Friday, November 30, 2012

Book Review: "Memoirs of an Imaginary Friend" by Matthew Dicks

Budo is an imaginary friend. The boy who imagined him, eight-year-old Max Delaney, had a vivid imagination, so Budo looks much more real than most imaginary friends. He can pass through doors, and travel anywhere he wants to go, but he doesn't ever sleep, and he can't pick things up, because Max didn't imagine Budo doing those things.

"I live in a strange place in the world," Budo says. "I live in the space in between people. I spend most of my time in the kid world with Max, but I also spend a lot of time with adults like Max's parents and teachers...except they can't see me."

Max has Asperger's Syndrome, and while his mother wants to send him to therapists and doctors to help him get better, his father believes Max is just a late bloomer who will change when he's ready, as long as he's treated like every other child. Max likes his routine, he likes his toys, he loves his teacher, Mrs. Gosk, and storytime, and he hates change. Change makes him "stuck."

Budo wants to protect Max as best as any imaginary friend can; he helps Max with his schoolwork and tries to help him navigate the bullies at school who want to hurt Max, like fifth-grader Tommy Swinden. More than anything, Budo wants Max to always need and believe in him, because Budo has seen what happens to other imaginary friends when their real friends stop believing in them—they stop existing.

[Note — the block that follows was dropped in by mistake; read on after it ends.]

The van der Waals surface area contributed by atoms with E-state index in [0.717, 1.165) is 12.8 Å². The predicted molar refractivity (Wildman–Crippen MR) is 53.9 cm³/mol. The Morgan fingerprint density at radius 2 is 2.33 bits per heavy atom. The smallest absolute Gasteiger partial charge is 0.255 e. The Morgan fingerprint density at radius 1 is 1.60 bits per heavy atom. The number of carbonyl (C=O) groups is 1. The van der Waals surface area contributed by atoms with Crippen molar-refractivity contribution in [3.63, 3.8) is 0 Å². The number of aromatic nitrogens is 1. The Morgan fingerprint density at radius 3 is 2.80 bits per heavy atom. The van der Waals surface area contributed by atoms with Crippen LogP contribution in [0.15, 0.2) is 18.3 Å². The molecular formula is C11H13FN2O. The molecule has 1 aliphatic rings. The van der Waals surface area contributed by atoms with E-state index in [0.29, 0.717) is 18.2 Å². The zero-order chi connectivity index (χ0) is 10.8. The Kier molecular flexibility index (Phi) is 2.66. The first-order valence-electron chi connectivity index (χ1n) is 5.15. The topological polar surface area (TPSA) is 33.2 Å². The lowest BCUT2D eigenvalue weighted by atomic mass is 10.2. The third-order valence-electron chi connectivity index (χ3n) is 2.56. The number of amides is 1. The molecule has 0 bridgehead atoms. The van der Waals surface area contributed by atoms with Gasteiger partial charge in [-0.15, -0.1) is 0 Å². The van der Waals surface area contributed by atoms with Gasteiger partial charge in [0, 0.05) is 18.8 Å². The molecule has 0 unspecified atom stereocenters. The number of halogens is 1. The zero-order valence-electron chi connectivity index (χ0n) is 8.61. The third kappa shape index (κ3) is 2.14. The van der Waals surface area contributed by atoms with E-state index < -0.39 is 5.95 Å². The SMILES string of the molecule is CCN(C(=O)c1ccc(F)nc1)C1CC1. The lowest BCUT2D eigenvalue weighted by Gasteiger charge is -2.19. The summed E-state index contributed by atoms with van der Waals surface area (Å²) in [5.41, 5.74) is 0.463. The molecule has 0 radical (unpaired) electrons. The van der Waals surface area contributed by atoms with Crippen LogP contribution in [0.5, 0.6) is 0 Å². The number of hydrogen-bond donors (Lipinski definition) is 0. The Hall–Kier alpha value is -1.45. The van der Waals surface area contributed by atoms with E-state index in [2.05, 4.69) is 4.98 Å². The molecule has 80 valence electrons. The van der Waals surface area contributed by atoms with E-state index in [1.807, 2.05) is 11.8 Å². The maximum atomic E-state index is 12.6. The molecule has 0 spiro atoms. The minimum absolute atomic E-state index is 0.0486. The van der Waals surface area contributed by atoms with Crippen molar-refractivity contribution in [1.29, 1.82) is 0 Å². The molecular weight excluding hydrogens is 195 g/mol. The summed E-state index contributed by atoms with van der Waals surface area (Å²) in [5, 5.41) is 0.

When Mrs. Patterson, the woman (not a teacher) who sometimes helps Max at the Learning Center at school, kidnaps Max because she believes she could do a better job raising him, Budo doesn't know how to help. How can he save Max when he can't be heard by humans, or move things? He enlists the help of other imaginary friends to try and save Max, but he realizes that in order to save Max he might have to risk his own existence.

So many times reading this book, I couldn't believe Matthew Dicks' creativity. This is a book narrated entirely by a child's imaginary friend. The world that Dicks has created is so unique and well-developed, and while I didn't have an imaginary friend growing up, I almost would like one know if he could be like Budo. While he understands the world around him a little better than Max does, he still has a somewhat limited base of knowledge. His narrative voice is both wise and child-like, and it made the book so tremendously enjoyable and poignant.

I was a little skeptical when I heard about the concept of this book, but I was hooked from the very first page. These characters are wonderful ones you'll want to take into your heart, and although you probably will have an idea of how the story will resolve, the way it unfolds is just wonderful. This is a great book even if you're not a kid at heart, but if you are, I hope you love it as much as I did.


  1. I saw your review yesterday and wanted to thank you for taking the time to write! It made my day! I'm so happy that you liked the book.

    - Matthew Dicks

  2. Wow, thanks, Matthew. This was a fantastic book I can't tell enough people about!